Promises of worldwide fame and wealth have for years sent people running to the recording studio in the hopes of becoming “the next great (singer/rapper/producer).” You hear it all the time in the records. Added together, it just sounds like artists are constantly saying, “Look at me, look at me.” Does anybody still want to listen? Despite what’s being fed to us as consumers, the answer is a resounding yes. We still have artists who put music in the forefront.
Jean-Paul Maunick, for instance, fostered his love for music at an early age, nurtured it as he grew and now, as he has for at least three decades, bears the fruit of his labor. As a kid living on Mauritius Island near Madagascar, Maunick realized the power that music wields. “As I embraced at an early age this beautiful thing, I recognized that music transforms people. I remember seeing workers come out of a sugar cane field, their bodies looking weary and broken, and after a little rest, the musicians would arrive and play.
Suddenly, it was like they were mended. They were up spinning and singing like children in a playground. I would sit there in amazement and I would use that memory as a catalyst to use my music as a means to not only entertain, but to communicate, to teach and to heal,” Maunick said.
On March 26, Maunick released his debut solo album, “Leap of Faith,” under his stage name, “Bluey”. His new project provides a bit of a respite from the music that people have grown accustomed to, but not much. What’s important is that it’s a statement of where he is and where he’s headed in the future. “The title of the record is not just a nice-sounding title. It’s to do with being in a place where I feel the need to take chances or I may not have the opportunities if I don’t jump now. Not only do I want to pull my creativity in my band, but I want to expand and encompass all that I am in my art. I want to have a solo career, be an author; I formed a video company, so I just want to bring out another side to Bluey.”
For those in the know, Bluey, who wears the hats of guitarist, composer and producer, is the leader and face of one of the most respected bands in music, Incognito. After 15 albums, the England-based group is known for its consistent, organic mixture of jazz, soul and funk elements. To get a better feel of how these rhythms are concocted, I asked him if this was an accurate description of his sound, and if so, how he feels about the different genres.
To that he replied, “Jazz, soul and funk have a fine line that run through my life. There’s no divide. I’m of equal parts all three. I haven’t played or studied enough jazz to consider myself a purist, but jazz is so sophisticated that if you’re not toying with the idea of music, it’s kind of hard to get into at first. Jazz is the connection to the soul–not the genre of music, but the actual soul. But when I first heard it, it didn’t make that much sense to me; it was something that I just found attractive. Soul music, though, was my first love, and it changed my path.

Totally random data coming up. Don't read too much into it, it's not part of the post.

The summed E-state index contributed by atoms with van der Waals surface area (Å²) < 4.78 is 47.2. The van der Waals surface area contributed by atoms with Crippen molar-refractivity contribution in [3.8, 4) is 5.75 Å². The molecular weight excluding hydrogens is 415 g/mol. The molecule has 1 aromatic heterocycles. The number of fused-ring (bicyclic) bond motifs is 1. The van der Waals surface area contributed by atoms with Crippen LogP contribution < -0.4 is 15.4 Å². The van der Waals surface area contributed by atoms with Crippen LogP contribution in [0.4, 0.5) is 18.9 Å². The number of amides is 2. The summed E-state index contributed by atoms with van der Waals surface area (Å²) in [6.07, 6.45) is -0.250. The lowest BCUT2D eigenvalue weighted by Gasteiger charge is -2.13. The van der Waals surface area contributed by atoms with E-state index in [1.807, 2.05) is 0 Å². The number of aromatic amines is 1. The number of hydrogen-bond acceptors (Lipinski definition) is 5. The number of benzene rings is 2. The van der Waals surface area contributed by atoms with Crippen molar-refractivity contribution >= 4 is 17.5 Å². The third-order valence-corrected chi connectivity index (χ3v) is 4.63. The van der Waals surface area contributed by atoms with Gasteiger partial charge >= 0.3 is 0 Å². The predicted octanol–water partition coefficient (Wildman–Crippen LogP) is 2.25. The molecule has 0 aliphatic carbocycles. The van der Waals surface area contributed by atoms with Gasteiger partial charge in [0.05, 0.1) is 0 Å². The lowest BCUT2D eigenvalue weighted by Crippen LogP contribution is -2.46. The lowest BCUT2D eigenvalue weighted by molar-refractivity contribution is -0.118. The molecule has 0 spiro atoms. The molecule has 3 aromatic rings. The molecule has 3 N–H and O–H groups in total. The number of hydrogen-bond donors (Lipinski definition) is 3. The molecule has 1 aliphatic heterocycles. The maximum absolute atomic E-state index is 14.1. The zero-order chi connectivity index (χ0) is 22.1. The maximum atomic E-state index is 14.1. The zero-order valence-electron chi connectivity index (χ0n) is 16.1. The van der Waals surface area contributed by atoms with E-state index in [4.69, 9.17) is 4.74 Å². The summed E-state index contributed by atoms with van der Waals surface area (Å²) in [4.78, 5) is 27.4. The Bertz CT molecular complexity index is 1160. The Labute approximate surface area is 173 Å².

I had one schoolteacher [who] overheard me lay guitar and he said to me, ‘I have a great song for you to learn, and he played the record on a small player. The song was Marvin Gaye’s ‘I Heard It Through the Grapevine.’ And immediately I said to him, ‘Sir, this is the kind of music that I want to listen to.’ So he would then bring in other songs, like early Stevie Wonder. One day he brought in James Brown. Everything up until that point was this beautiful listening, and then I heard the funk after, which I needed to change my style of playing. I felt immediately connected as a musician to that style.”
He concluded, “It all came to a head in the year 1975, the year that I left school that I saw something that was actually going to change my life and gave me my first introduction to jazz, soul and funk, all in one. My cousin had taken me to see the group Santana, and it was [playing with] a band whose name that I didn’t recognize but had an intriguing name. That band was a group called Earth, Wind and Fire. That completely changed where I wanted to go. I saw the guy they introduced as Maurice White–in the white suit playing the kalimba–and I knew he was the ringleader, the mad scientist, and I wanted to create a form of music that would stand up to that sound, define me and redefine music. We didn’t change the face of music; we just brought our own brand.”
Now stateside, catch Bluey and the Incognito with Maysa at B.B. King’s (237 W. 42nd St.) on Tuesday, April 2 and Wednesday, April 3 at 8 p.m. Tickets are $35. Also at B.B. King’s on Easter Sunday (March 31) is Tevin Campbell.
Over and done, peoples. Holla next week. ‘Til then, enjoy the nightlife.